Next time you are working in your medical team and you have a question about a medication or you need medication-related insight on a patient, give your local community pharmacist a call. It may make all the difference for your patient.

To leave a response to this post, please email Ellen Ravens-Seger.

Be Who You “Wanted” When You Were New

Rubby Koomson

By Rubby Koomson, RN

Mentoring is a central tenet and hallmark of the Urban Service Track/AHEC Scholars (UST/AS) program. A mentor is a non-judgmental individual who is trustworthy, listens, gives constructive criticism, and acts as an overall role model for the student or novice professional. Mentorship is integral to students’ experiences with the UST/AS program from the day they are accepted.

As a first-year student in UST, I looked up to the second-year students as coaches and mentors. These coaches were instrumental in teaching me how to maneuver through the program. From these early days in UST to my professional career today, my notions about what mentoring entails have evolved. I used to think mentoring could only be done when one is at the peak of their profession; I have come to realize the right time to begin mentoring is fluid. After just six months of working as a nurse, I found myself mentoring less-seasoned colleagues and student nurses. That was the moment I learned that I did not have to know everything about the job in order to be a mentor, but rather that I had to be aware of the resources at my disposal and be able to direct others to those resources when needed. This criterion is undoubtedly applicable in both nursing as well as other professions.

One of the key components of mentoring is providing mentees with constructive feedback. Good mentoring requires clear, effective communication between mentor and mentee. Such communication and well-intentioned, constructive criticism are especially important early in the mentoring relationship, as the parties adjust to each other’s teaching and learning styles. It can be quite difficult to gracefully give constructive criticism, and it can be equally difficult to gracefully receive constructive criticism. If mishandled in the delivery or intent, criticism can be one of the factors that sabotages the mentoring relationship. But, once clear, open, effective communication is established, constructive criticism will find its place and value in a mentoring relationship.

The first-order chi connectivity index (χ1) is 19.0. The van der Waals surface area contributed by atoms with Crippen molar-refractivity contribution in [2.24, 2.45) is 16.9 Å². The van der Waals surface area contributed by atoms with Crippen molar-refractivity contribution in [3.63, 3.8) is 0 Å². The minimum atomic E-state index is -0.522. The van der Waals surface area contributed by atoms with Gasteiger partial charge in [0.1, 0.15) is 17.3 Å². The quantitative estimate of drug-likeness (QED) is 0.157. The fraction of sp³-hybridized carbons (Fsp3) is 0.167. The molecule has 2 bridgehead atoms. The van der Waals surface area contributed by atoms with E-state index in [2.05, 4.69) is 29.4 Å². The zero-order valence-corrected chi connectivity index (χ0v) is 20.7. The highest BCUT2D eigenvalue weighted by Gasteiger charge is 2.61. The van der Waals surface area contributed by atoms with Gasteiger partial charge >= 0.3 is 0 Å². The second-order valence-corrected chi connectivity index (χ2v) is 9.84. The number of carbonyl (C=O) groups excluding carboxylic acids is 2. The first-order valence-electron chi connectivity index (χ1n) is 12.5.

Mentoring is an exciting learning opportunity for all parties involved. Mentors have the opportunity to learn new ways of practicing and communicating from their mentees, to gain a deeper sense of self-awareness, and to frequently test their knowledge base. The mentee learns alternate ways of practicing medicine as well, and how to avoid some of the mistakes the mentor may have made as a student or new professional. My advice to you is to be prepared for and open to mentorship opportunities and relationships and aspire to be the type of mentor you needed and wanted as a new professional.

To leave a response to this post, please email Ellen Ravens-Seger.